The delay cost Sebastian. His stimming behaviors got worse, and he made eye contact with others less frequently. “We had very mixed feelings about the diagnosis,” said Amparo. “It was a relief that we had a diagnosis we could rely on for medical care. But it was mixed because as parents we didn’t know what he would grow up to be.”
Two years after the Rioses noticed their son’s atypical behaviors, they enrolled him in individual ABA therapy for 15 hours a week at a center near their home. It felt like the pieces were finally falling into place. Sebastian’s language skills were getting better because of speech therapy, but he was very self-directed and still not good at making eye contact. He sometimes wandered off on his own, a terrible safety risk, and couldn’t use the bathroom by himself.
Amparo’s health plan administrator, Trustmark, confirmed that ABA therapy was covered, with a copayment of $25 per session.
It was tough for Sebastian at first, Amparo said, as he worked with a therapist to learn how to be less rigid and less focused on doing only what he wanted to do. But he gradually got better at skills like making eye contact and using the bathroom on his own.
The relief was short-lived.
In September, the Rioses started getting notices from the health plan administrator saying it wouldn’t pay for the therapy because it wasn’t medically necessary. Unfortunately, the therapist who had provided the diagnosis hadn’t screened Sebastian using the Autism Diagnostic Observation Schedule (ADOS-2), a highly regarded test.
Sebastian’s developmental pediatrician sent a letter to the health plan explaining the need, and the ABA therapy provider sent clinical notes from Sebastian’s sessions.
It didn’t work. Trustmark refused to pay for the ABA therapy, and in February the Rioses discontinued it. Now they’re facing more than $11,000 in bills for the sessions. Without the therapy, their son’s progress is slipping, Amparo said. He’s stimming more and has been distracted and disruptive in his kindergarten class, needing constant reminders to stay focused.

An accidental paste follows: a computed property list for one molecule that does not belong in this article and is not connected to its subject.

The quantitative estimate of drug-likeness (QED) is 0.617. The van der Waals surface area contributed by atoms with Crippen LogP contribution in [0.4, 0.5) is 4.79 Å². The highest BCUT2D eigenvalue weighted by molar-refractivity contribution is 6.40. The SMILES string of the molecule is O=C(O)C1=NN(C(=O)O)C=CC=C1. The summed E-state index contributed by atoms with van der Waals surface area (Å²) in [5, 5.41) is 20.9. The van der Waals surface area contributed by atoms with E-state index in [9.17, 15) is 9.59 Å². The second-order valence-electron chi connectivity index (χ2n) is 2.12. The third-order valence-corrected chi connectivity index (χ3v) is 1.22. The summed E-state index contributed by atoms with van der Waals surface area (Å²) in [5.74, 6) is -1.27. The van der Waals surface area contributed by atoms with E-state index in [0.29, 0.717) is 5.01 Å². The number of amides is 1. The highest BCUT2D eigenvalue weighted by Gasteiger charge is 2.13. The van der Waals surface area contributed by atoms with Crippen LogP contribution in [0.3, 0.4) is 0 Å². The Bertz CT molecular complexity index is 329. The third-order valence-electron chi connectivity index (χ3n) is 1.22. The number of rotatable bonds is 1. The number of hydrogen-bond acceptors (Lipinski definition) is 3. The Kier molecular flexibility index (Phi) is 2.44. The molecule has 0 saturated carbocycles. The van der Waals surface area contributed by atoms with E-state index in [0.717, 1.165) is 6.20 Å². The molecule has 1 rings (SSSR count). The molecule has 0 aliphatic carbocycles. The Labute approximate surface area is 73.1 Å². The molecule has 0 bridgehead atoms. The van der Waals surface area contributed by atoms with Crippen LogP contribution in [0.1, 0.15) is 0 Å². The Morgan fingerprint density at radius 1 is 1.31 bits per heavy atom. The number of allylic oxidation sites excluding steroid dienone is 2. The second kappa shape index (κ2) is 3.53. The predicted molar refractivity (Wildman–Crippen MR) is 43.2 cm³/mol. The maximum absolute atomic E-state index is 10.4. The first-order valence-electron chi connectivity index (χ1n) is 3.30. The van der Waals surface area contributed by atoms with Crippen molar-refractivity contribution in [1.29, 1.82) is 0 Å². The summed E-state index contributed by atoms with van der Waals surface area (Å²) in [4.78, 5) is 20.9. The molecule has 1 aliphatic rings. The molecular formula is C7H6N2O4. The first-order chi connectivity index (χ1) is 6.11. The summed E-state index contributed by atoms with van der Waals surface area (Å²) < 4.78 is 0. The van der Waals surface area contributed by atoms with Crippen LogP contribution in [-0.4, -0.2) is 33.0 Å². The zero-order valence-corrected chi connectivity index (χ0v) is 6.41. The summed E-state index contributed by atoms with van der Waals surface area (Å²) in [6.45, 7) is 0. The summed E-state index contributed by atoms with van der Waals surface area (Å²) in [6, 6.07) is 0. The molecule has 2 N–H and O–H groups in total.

Trustmark declined to comment for this article.
“It’s just really frustrating” for parents, Amparo said, “but ultimately it’s very sad for my son.”
The Rioses appealed the denial but lost. An independent reviewer found in May that the ABA services weren’t medically necessary and questioned whether Sebastian had autism. He noted that Sebastian hadn’t been screened using the ADOS-2 test and said he needed it.
It was the last straw. Amparo quit her job, and the family switched their health coverage to her husband’s plan. They began a new assessment process for Sebastian, now 5. They paid $500 to a provider to administer the ADOS-2 test, which confirmed his autism diagnosis in June. Now, three years after starting the search for help, they’re trying to enroll Sebastian in ABA therapy again using the new health plan’s coverage.
“You want your child to be assessed as early as possible to get as much help as possible,” Amparo said. “This is a critical time in his development, and I just feel beaten down.”